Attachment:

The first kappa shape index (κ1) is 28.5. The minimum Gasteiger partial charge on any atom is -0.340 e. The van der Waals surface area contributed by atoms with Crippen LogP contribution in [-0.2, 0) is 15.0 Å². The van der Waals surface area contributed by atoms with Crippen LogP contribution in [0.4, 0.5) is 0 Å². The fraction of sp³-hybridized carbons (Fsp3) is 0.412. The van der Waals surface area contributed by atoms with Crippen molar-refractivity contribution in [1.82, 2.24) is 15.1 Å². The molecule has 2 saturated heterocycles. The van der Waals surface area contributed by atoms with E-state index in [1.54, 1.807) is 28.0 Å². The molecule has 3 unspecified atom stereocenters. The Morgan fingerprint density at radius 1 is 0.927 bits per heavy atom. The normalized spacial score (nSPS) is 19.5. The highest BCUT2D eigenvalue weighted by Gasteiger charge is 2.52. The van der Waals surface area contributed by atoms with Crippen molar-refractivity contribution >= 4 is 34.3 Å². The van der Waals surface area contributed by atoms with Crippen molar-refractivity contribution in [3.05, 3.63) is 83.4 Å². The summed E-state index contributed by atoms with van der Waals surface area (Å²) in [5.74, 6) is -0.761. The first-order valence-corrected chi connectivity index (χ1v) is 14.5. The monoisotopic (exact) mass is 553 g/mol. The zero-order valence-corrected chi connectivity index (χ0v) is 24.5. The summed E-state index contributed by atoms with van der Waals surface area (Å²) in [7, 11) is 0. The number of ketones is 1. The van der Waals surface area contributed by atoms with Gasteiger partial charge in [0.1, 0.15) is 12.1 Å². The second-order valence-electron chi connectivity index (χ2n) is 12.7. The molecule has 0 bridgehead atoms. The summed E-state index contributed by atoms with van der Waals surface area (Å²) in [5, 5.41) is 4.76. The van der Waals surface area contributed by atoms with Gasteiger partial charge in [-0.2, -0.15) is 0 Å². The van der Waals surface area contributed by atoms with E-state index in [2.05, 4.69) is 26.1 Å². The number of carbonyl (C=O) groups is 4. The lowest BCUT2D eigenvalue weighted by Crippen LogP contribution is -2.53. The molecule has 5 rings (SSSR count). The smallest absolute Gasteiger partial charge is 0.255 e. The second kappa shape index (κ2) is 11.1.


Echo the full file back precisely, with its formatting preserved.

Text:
The first kappa shape index (κ1) is 28.5. The minimum Gasteiger partial charge on any atom is -0.340 e. The van der Waals surface area contributed by atoms with Crippen LogP contribution in [-0.2, 0) is 15.0 Å². The van der Waals surface area contributed by atoms with Crippen LogP contribution in [0.4, 0.5) is 0 Å². The fraction of sp³-hybridized carbons (Fsp3) is 0.412. The van der Waals surface area contributed by atoms with Crippen molar-refractivity contribution in [1.82, 2.24) is 15.1 Å². The molecule has 2 saturated heterocycles. The van der Waals surface area contributed by atoms with E-state index in [1.54, 1.807) is 28.0 Å². The molecule has 3 unspecified atom stereocenters. The Morgan fingerprint density at radius 1 is 0.927 bits per heavy atom. The normalized spacial score (nSPS) is 19.5. The highest BCUT2D eigenvalue weighted by Gasteiger charge is 2.52. The van der Waals surface area contributed by atoms with Crippen molar-refractivity contribution >= 4 is 34.3 Å². The van der Waals surface area contributed by atoms with Crippen molar-refractivity contribution in [3.05, 3.63) is 83.4 Å². The summed E-state index contributed by atoms with van der Waals surface area (Å²) in [5.74, 6) is -0.761. The first-order valence-corrected chi connectivity index (χ1v) is 14.5. The monoisotopic (exact) mass is 553 g/mol. The zero-order valence-corrected chi connectivity index (χ0v) is 24.5. The summed E-state index contributed by atoms with van der Waals surface area (Å²) in [7, 11) is 0. The number of ketones is 1. The van der Waals surface area contributed by atoms with Gasteiger partial charge in [0.1, 0.15) is 12.1 Å². The second-order valence-electron chi connectivity index (χ2n) is 12.7. The molecule has 0 bridgehead atoms. The summed E-state index contributed by atoms with van der Waals surface area (Å²) in [5, 5.41) is 4.76. The van der Waals surface area contributed by atoms with Gasteiger partial charge in [-0.2, -0.15) is 0 Å². The van der Waals surface area contributed by atoms with E-state index in [2.05, 4.69) is 26.1 Å². The number of carbonyl (C=O) groups is 4. The lowest BCUT2D eigenvalue weighted by Crippen LogP contribution is -2.53. The molecule has 5 rings (SSSR count). The smallest absolute Gasteiger partial charge is 0.255 e. The second kappa shape index (κ2) is 11.1.